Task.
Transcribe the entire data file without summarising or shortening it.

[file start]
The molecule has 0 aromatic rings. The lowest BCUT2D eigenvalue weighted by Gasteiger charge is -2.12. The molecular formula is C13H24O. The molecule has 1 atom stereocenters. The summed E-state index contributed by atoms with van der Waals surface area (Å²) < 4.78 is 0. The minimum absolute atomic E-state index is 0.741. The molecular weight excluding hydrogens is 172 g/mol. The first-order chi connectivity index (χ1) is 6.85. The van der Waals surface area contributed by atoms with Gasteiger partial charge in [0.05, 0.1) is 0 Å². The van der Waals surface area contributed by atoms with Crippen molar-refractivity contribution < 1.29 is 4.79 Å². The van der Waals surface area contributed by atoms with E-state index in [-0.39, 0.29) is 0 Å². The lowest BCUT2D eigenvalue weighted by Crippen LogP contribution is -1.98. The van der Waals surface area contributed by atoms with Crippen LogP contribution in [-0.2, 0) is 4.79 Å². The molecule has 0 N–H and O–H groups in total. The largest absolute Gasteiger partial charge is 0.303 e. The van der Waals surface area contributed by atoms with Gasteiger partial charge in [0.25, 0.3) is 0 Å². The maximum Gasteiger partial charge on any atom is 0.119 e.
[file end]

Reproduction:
The molecule has 0 aromatic rings. The lowest BCUT2D eigenvalue weighted by Gasteiger charge is -2.12. The molecular formula is C13H24O. The molecule has 1 atom stereocenters. The summed E-state index contributed by atoms with van der Waals surface area (Å²) < 4.78 is 0. The minimum absolute atomic E-state index is 0.741. The molecular weight excluding hydrogens is 172 g/mol. The first-order chi connectivity index (χ1) is 6.85. The van der Waals surface area contributed by atoms with Gasteiger partial charge in [0.05, 0.1) is 0 Å². The van der Waals surface area contributed by atoms with Crippen molar-refractivity contribution < 1.29 is 4.79 Å². The van der Waals surface area contributed by atoms with E-state index in [-0.39, 0.29) is 0 Å². The lowest BCUT2D eigenvalue weighted by Crippen LogP contribution is -1.98. The van der Waals surface area contributed by atoms with Crippen LogP contribution in [-0.2, 0) is 4.79 Å². The molecule has 0 N–H and O–H groups in total. The largest absolute Gasteiger partial charge is 0.303 e. The van der Waals surface area contributed by atoms with Gasteiger partial charge in [0.25, 0.3) is 0 Å². The maximum Gasteiger partial charge on any atom is 0.119 e.